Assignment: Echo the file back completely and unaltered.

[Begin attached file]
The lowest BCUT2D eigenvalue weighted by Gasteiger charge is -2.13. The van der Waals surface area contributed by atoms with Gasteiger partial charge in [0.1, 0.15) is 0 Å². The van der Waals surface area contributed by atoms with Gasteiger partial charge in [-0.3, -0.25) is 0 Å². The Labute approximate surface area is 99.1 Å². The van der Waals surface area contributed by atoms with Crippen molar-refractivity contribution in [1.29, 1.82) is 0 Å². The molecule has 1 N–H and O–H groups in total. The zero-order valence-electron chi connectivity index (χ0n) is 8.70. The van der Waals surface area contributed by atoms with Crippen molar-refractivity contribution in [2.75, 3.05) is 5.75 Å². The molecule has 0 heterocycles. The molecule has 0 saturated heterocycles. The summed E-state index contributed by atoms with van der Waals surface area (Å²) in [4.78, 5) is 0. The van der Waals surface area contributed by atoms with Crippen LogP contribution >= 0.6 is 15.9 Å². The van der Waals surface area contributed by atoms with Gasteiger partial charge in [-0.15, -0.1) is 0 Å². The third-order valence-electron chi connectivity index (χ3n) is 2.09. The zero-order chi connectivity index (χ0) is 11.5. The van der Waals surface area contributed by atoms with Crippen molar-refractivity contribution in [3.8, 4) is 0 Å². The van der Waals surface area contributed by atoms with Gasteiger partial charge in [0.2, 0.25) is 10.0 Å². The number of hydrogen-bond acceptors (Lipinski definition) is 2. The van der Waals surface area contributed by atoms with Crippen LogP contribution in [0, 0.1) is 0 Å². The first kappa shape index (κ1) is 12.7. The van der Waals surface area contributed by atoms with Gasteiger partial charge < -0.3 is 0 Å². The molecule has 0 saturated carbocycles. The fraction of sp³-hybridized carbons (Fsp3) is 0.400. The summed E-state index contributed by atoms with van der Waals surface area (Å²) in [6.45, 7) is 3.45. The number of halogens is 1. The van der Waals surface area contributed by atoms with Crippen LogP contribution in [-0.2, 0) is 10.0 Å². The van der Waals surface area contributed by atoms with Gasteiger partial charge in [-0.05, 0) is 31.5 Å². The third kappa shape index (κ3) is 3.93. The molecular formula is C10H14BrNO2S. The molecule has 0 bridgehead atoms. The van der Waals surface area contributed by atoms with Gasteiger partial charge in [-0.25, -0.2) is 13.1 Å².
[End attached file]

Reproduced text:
The lowest BCUT2D eigenvalue weighted by Gasteiger charge is -2.13. The van der Waals surface area contributed by atoms with Gasteiger partial charge in [0.1, 0.15) is 0 Å². The van der Waals surface area contributed by atoms with Gasteiger partial charge in [-0.3, -0.25) is 0 Å². The Labute approximate surface area is 99.1 Å². The van der Waals surface area contributed by atoms with Crippen molar-refractivity contribution in [1.29, 1.82) is 0 Å². The molecule has 1 N–H and O–H groups in total. The zero-order valence-electron chi connectivity index (χ0n) is 8.70. The van der Waals surface area contributed by atoms with Crippen molar-refractivity contribution in [2.75, 3.05) is 5.75 Å². The molecule has 0 heterocycles. The molecule has 0 saturated heterocycles. The summed E-state index contributed by atoms with van der Waals surface area (Å²) in [4.78, 5) is 0. The van der Waals surface area contributed by atoms with Crippen LogP contribution >= 0.6 is 15.9 Å². The van der Waals surface area contributed by atoms with Gasteiger partial charge in [-0.15, -0.1) is 0 Å². The third-order valence-electron chi connectivity index (χ3n) is 2.09. The zero-order chi connectivity index (χ0) is 11.5. The van der Waals surface area contributed by atoms with Crippen molar-refractivity contribution in [3.8, 4) is 0 Å². The van der Waals surface area contributed by atoms with Gasteiger partial charge in [0.2, 0.25) is 10.0 Å². The number of hydrogen-bond acceptors (Lipinski definition) is 2. The van der Waals surface area contributed by atoms with Crippen LogP contribution in [0, 0.1) is 0 Å². The first kappa shape index (κ1) is 12.7. The van der Waals surface area contributed by atoms with Gasteiger partial charge < -0.3 is 0 Å². The molecule has 0 saturated carbocycles. The fraction of sp³-hybridized carbons (Fsp3) is 0.400. The summed E-state index contributed by atoms with van der Waals surface area (Å²) in [6.45, 7) is 3.45. The number of halogens is 1. The van der Waals surface area contributed by atoms with Crippen LogP contribution in [-0.2, 0) is 10.0 Å². The van der Waals surface area contributed by atoms with Gasteiger partial charge in [-0.05, 0) is 31.5 Å². The third kappa shape index (κ3) is 3.93. The molecular formula is C10H14BrNO2S. The molecule has 0 bridgehead atoms. The van der Waals surface area contributed by atoms with Gasteiger partial charge in [-0.25, -0.2) is 13.1 Å².